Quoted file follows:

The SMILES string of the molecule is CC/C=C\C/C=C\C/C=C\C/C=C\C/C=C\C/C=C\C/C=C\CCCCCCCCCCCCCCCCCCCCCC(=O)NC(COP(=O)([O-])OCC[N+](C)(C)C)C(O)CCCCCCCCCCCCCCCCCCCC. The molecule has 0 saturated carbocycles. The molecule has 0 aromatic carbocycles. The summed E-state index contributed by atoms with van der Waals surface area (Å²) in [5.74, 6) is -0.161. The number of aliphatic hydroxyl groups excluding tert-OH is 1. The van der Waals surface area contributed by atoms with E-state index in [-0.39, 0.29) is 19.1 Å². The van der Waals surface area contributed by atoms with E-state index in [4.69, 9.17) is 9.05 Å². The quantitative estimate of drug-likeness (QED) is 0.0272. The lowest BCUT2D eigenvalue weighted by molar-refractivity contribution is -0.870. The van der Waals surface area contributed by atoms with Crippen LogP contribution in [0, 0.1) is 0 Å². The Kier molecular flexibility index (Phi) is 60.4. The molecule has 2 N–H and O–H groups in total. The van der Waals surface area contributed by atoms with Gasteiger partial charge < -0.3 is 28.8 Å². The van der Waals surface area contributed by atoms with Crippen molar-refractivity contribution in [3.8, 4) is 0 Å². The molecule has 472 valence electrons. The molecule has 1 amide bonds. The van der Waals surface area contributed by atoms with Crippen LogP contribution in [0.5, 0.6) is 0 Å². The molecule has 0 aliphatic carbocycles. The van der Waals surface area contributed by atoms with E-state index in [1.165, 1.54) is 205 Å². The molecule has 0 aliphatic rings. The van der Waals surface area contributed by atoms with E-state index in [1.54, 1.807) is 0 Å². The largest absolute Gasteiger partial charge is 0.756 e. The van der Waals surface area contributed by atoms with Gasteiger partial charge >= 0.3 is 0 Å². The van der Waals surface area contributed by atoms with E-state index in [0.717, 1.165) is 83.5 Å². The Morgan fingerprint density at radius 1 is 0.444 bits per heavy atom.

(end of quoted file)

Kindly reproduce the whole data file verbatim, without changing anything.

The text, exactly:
The SMILES string of the molecule is CC/C=C\C/C=C\C/C=C\C/C=C\C/C=C\C/C=C\C/C=C\CCCCCCCCCCCCCCCCCCCCCC(=O)NC(COP(=O)([O-])OCC[N+](C)(C)C)C(O)CCCCCCCCCCCCCCCCCCCC. The molecule has 0 saturated carbocycles. The molecule has 0 aromatic carbocycles. The summed E-state index contributed by atoms with van der Waals surface area (Å²) in [5.74, 6) is -0.161. The number of aliphatic hydroxyl groups excluding tert-OH is 1. The van der Waals surface area contributed by atoms with E-state index in [-0.39, 0.29) is 19.1 Å². The van der Waals surface area contributed by atoms with E-state index in [4.69, 9.17) is 9.05 Å². The quantitative estimate of drug-likeness (QED) is 0.0272. The lowest BCUT2D eigenvalue weighted by molar-refractivity contribution is -0.870. The van der Waals surface area contributed by atoms with Crippen LogP contribution in [0, 0.1) is 0 Å². The Kier molecular flexibility index (Phi) is 60.4. The molecule has 2 N–H and O–H groups in total. The van der Waals surface area contributed by atoms with Gasteiger partial charge < -0.3 is 28.8 Å². The van der Waals surface area contributed by atoms with Crippen molar-refractivity contribution in [3.8, 4) is 0 Å². The molecule has 472 valence electrons. The molecule has 1 amide bonds. The van der Waals surface area contributed by atoms with Crippen LogP contribution in [0.5, 0.6) is 0 Å². The molecule has 0 aliphatic carbocycles. The van der Waals surface area contributed by atoms with E-state index in [1.165, 1.54) is 205 Å². The molecule has 0 aliphatic rings. The van der Waals surface area contributed by atoms with E-state index in [1.54, 1.807) is 0 Å². The largest absolute Gasteiger partial charge is 0.756 e. The van der Waals surface area contributed by atoms with Gasteiger partial charge >= 0.3 is 0 Å². The van der Waals surface area contributed by atoms with E-state index in [0.717, 1.165) is 83.5 Å². The Morgan fingerprint density at radius 1 is 0.444 bits per heavy atom.